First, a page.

- All of the prisoners consider these shadows to be real.
- One man escapes from the cave and is overwhelmed by the Sun. The Sun represents enlightenment and God. For the first time, he sees real things but he is confused and wants to return to the cave. However, once he returns he cannot believe that the shadows are real but none of the other prisoners believe him.
- The cave explains the delusion of what people on earth see and believe to be real. But once you have been enlightened, you can never return to the false knowledge.
- The escaped prisoner arguably represents a philosopher. Plato believed that only philosophers have enlightened ideas of the “forms,” and that this is why they should rule.
- The differentiation between knowledge and opinion. If knowledge is infallible and opinion can be mistaken, you cannot have opinion of something that is not but it cannot be of what it is because that would make is knowledge. Plato satisfies this contradiction with the idea that there are intermediates between being and not being, his conclusion being that opinion connects with the senses and knowledge with the eternal world.
- But in connection with his parable of the cave, how can a conceptual world be more real than a physical world that you experience through senses?
- Is there a perfect form for everything? Even a negative emotions such as sadness? Or a subjective feeling like beauty?
- From the Christian point of view, one may question why God was not happy with the world of ideas and created the cave. However, Plato may respond to this by explaining that God only created what is good and so was not responsible for the cave.
- Bertrand Russell points out that Plato has no real understanding of philosophical syntax. According to Russell, he fails to establish the gap between universals and particulars.
- Despite these criticisms, however, Plato’s theory of ideas did allude to an important advance in philosophy. It emphasizes the problem of universals which is still an issue today. It uses a good combination of logic (alluding to Parmenides, the ancient Greek philosopher) and other-worldliness (touching on Pythagoras) This combination was both satisfying to intellectual and religious emotions and thus was influential to many great philosophers.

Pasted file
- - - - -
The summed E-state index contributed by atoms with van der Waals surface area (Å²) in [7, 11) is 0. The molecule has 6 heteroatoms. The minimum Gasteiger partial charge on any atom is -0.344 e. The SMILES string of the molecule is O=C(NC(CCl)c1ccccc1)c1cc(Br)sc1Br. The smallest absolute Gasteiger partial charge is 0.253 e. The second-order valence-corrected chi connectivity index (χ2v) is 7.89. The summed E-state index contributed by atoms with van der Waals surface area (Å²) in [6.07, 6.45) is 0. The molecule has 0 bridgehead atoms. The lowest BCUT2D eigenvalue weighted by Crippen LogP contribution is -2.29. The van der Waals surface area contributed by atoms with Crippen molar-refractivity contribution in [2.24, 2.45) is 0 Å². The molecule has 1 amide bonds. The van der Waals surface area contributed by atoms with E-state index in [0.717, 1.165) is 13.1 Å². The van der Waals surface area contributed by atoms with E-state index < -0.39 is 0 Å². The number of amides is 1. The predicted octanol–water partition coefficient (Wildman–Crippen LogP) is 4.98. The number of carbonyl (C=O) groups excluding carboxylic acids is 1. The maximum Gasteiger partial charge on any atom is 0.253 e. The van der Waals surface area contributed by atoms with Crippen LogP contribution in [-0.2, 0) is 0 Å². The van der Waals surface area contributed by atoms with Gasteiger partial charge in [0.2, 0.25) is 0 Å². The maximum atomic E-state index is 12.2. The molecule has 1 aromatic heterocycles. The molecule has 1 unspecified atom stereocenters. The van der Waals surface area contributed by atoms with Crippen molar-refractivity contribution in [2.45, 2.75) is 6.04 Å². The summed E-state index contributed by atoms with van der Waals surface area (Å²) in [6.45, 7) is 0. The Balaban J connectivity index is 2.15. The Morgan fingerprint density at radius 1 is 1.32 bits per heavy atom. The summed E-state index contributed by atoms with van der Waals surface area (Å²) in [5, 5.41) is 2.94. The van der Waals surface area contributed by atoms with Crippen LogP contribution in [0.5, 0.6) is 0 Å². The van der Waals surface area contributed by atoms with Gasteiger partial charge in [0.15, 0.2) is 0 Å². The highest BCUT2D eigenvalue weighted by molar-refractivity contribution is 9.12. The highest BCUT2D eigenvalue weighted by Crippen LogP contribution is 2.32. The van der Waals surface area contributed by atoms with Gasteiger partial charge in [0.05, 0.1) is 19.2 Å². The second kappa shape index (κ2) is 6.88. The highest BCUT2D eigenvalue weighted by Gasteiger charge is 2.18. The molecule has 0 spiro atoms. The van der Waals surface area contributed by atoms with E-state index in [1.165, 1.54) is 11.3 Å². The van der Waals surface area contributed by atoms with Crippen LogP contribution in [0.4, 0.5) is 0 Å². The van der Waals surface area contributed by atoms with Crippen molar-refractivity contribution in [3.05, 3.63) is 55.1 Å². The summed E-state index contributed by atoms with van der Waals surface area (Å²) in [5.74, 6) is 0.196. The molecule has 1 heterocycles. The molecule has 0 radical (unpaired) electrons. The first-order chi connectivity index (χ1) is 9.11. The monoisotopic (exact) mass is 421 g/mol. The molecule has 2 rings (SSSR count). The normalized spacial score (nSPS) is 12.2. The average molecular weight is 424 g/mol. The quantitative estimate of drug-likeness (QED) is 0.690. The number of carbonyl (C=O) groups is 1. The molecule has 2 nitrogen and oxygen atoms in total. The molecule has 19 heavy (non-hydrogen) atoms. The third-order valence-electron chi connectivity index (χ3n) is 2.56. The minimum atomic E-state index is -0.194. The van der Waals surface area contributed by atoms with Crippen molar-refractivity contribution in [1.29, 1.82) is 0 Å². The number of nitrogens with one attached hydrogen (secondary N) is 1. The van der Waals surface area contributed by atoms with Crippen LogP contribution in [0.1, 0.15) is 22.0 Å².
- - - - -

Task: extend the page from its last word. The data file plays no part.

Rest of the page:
Plato’s Theory of Immortality
- After the death of Socrates, Plato reconstructed Phaedo (one of Socrates’ many dialogues).
- This dealt with immortality of the soul.
- According to Socrates, and thus Plato, death was regarded as the liberation of the soul. Socrates defined death as the separation of the soul and the body.
- He believed that throughout our lives, desires and needs of the body are permanently hindering us from furthering our philosophy.
- We are slaves to our bodies’ emotions and are constantly distracted with looking after ourselves. Therefore, there is no time for philosophy.
- If we want pure knowledge, we must reject the body and scrutinize things through the soul.
- Thus, philosophers must have as little association with the body as possible. The ultimate goal being independence of the body so they can achieve higher knowledge and understanding.
- Conclusively, death should not be feared but embraced by philosophers as it is the only condition where we are independent of the the body.
- Plato discusses his cosmogony in Timaeus, one of his many dialogues.
- Plato first begins his cosmogony argument with: “everything that becomes or is created must…be created by some cause.”
- He questions whether this can be applied to the universe and concludes that it does. Therefore, the world is not perpetual, but must have been created.
- If this is the case, the world must have a creator. However, Plato has very little interest in who this creator may or may not be as he is more interested in the nature of the universe, rather than its origins.
- According to Plato, the world is a “copy of something,” something being the creator. The creator is void of jealousy and “desired that all things should be as…himself.” Therefore, the world represents the creator.